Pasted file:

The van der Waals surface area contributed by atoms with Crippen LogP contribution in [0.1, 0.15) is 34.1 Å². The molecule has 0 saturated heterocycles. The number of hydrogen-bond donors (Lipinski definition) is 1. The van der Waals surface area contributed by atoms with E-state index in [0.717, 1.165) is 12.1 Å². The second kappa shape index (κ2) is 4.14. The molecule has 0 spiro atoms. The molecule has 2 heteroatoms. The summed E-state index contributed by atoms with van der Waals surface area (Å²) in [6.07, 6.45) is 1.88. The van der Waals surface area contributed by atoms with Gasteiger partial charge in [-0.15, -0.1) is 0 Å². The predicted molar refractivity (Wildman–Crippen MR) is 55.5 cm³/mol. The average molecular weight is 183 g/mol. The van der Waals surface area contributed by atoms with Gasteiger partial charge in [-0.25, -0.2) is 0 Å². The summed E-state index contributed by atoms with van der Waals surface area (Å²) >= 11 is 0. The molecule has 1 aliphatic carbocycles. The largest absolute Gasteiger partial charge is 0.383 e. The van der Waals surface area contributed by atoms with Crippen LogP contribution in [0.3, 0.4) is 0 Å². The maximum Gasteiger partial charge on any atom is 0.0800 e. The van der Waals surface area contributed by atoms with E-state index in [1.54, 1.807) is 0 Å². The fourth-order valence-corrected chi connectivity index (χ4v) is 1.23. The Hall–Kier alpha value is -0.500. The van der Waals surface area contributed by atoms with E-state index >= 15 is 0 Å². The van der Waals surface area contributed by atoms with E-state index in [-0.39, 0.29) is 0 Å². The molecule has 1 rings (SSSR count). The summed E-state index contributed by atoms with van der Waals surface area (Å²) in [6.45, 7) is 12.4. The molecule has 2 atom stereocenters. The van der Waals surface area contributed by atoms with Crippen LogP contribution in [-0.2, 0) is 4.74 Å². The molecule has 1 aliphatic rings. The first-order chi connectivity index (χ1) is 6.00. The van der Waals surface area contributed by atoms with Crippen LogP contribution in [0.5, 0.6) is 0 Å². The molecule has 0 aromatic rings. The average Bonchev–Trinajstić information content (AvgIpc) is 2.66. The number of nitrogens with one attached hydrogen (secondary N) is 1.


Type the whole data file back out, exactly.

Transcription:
The van der Waals surface area contributed by atoms with Crippen LogP contribution in [0.1, 0.15) is 34.1 Å². The molecule has 0 saturated heterocycles. The number of hydrogen-bond donors (Lipinski definition) is 1. The van der Waals surface area contributed by atoms with E-state index in [0.717, 1.165) is 12.1 Å². The second kappa shape index (κ2) is 4.14. The molecule has 0 spiro atoms. The molecule has 2 heteroatoms. The summed E-state index contributed by atoms with van der Waals surface area (Å²) in [6.07, 6.45) is 1.88. The van der Waals surface area contributed by atoms with Gasteiger partial charge in [-0.15, -0.1) is 0 Å². The predicted molar refractivity (Wildman–Crippen MR) is 55.5 cm³/mol. The average molecular weight is 183 g/mol. The van der Waals surface area contributed by atoms with Gasteiger partial charge in [-0.25, -0.2) is 0 Å². The summed E-state index contributed by atoms with van der Waals surface area (Å²) >= 11 is 0. The molecule has 1 aliphatic carbocycles. The largest absolute Gasteiger partial charge is 0.383 e. The van der Waals surface area contributed by atoms with Crippen LogP contribution in [0.3, 0.4) is 0 Å². The maximum Gasteiger partial charge on any atom is 0.0800 e. The van der Waals surface area contributed by atoms with E-state index in [1.54, 1.807) is 0 Å². The fourth-order valence-corrected chi connectivity index (χ4v) is 1.23. The Hall–Kier alpha value is -0.500. The van der Waals surface area contributed by atoms with E-state index >= 15 is 0 Å². The van der Waals surface area contributed by atoms with E-state index in [-0.39, 0.29) is 0 Å². The molecule has 1 rings (SSSR count). The summed E-state index contributed by atoms with van der Waals surface area (Å²) in [6.45, 7) is 12.4. The molecule has 2 atom stereocenters. The van der Waals surface area contributed by atoms with Crippen LogP contribution in [-0.2, 0) is 4.74 Å². The molecule has 1 aliphatic rings. The first-order chi connectivity index (χ1) is 6.00. The van der Waals surface area contributed by atoms with Crippen LogP contribution in [0.5, 0.6) is 0 Å². The molecule has 0 aromatic rings. The average Bonchev–Trinajstić information content (AvgIpc) is 2.66. The number of nitrogens with one attached hydrogen (secondary N) is 1.